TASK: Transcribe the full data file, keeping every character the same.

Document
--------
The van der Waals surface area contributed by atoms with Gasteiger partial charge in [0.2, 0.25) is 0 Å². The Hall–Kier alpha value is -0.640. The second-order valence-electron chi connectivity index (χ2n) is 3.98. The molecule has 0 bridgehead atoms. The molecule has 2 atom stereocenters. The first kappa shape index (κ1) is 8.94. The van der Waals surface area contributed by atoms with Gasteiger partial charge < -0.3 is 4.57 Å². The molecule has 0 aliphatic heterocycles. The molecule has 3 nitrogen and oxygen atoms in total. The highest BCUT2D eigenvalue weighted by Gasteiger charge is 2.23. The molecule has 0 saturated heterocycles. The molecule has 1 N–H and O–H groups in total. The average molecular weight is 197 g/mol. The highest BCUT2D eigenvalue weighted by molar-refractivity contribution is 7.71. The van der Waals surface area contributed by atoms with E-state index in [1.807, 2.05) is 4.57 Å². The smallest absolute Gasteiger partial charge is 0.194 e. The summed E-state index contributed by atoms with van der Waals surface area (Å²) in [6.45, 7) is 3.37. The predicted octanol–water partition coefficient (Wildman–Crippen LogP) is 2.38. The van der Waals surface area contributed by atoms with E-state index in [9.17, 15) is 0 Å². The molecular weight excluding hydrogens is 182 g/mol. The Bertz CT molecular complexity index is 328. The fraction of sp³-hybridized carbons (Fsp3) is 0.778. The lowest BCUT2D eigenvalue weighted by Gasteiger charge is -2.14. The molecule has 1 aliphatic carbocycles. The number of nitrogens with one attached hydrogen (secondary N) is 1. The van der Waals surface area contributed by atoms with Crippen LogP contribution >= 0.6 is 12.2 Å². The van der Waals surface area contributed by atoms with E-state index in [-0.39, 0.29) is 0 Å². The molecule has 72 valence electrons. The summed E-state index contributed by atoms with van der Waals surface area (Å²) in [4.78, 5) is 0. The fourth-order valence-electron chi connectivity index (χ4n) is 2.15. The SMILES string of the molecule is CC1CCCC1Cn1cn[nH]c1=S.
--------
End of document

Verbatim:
The van der Waals surface area contributed by atoms with Gasteiger partial charge in [0.2, 0.25) is 0 Å². The Hall–Kier alpha value is -0.640. The second-order valence-electron chi connectivity index (χ2n) is 3.98. The molecule has 0 bridgehead atoms. The molecule has 2 atom stereocenters. The first kappa shape index (κ1) is 8.94. The van der Waals surface area contributed by atoms with Gasteiger partial charge < -0.3 is 4.57 Å². The molecule has 0 aliphatic heterocycles. The molecule has 3 nitrogen and oxygen atoms in total. The highest BCUT2D eigenvalue weighted by Gasteiger charge is 2.23. The molecule has 0 saturated heterocycles. The molecule has 1 N–H and O–H groups in total. The average molecular weight is 197 g/mol. The highest BCUT2D eigenvalue weighted by molar-refractivity contribution is 7.71. The van der Waals surface area contributed by atoms with E-state index in [1.807, 2.05) is 4.57 Å². The smallest absolute Gasteiger partial charge is 0.194 e. The summed E-state index contributed by atoms with van der Waals surface area (Å²) in [6.45, 7) is 3.37. The predicted octanol–water partition coefficient (Wildman–Crippen LogP) is 2.38. The van der Waals surface area contributed by atoms with E-state index in [9.17, 15) is 0 Å². The molecular weight excluding hydrogens is 182 g/mol. The Bertz CT molecular complexity index is 328. The fraction of sp³-hybridized carbons (Fsp3) is 0.778. The lowest BCUT2D eigenvalue weighted by Gasteiger charge is -2.14. The molecule has 1 aliphatic carbocycles. The number of nitrogens with one attached hydrogen (secondary N) is 1. The van der Waals surface area contributed by atoms with Crippen LogP contribution >= 0.6 is 12.2 Å². The van der Waals surface area contributed by atoms with E-state index in [-0.39, 0.29) is 0 Å². The molecule has 72 valence electrons. The summed E-state index contributed by atoms with van der Waals surface area (Å²) in [4.78, 5) is 0. The fourth-order valence-electron chi connectivity index (χ4n) is 2.15. The SMILES string of the molecule is CC1CCCC1Cn1cn[nH]c1=S.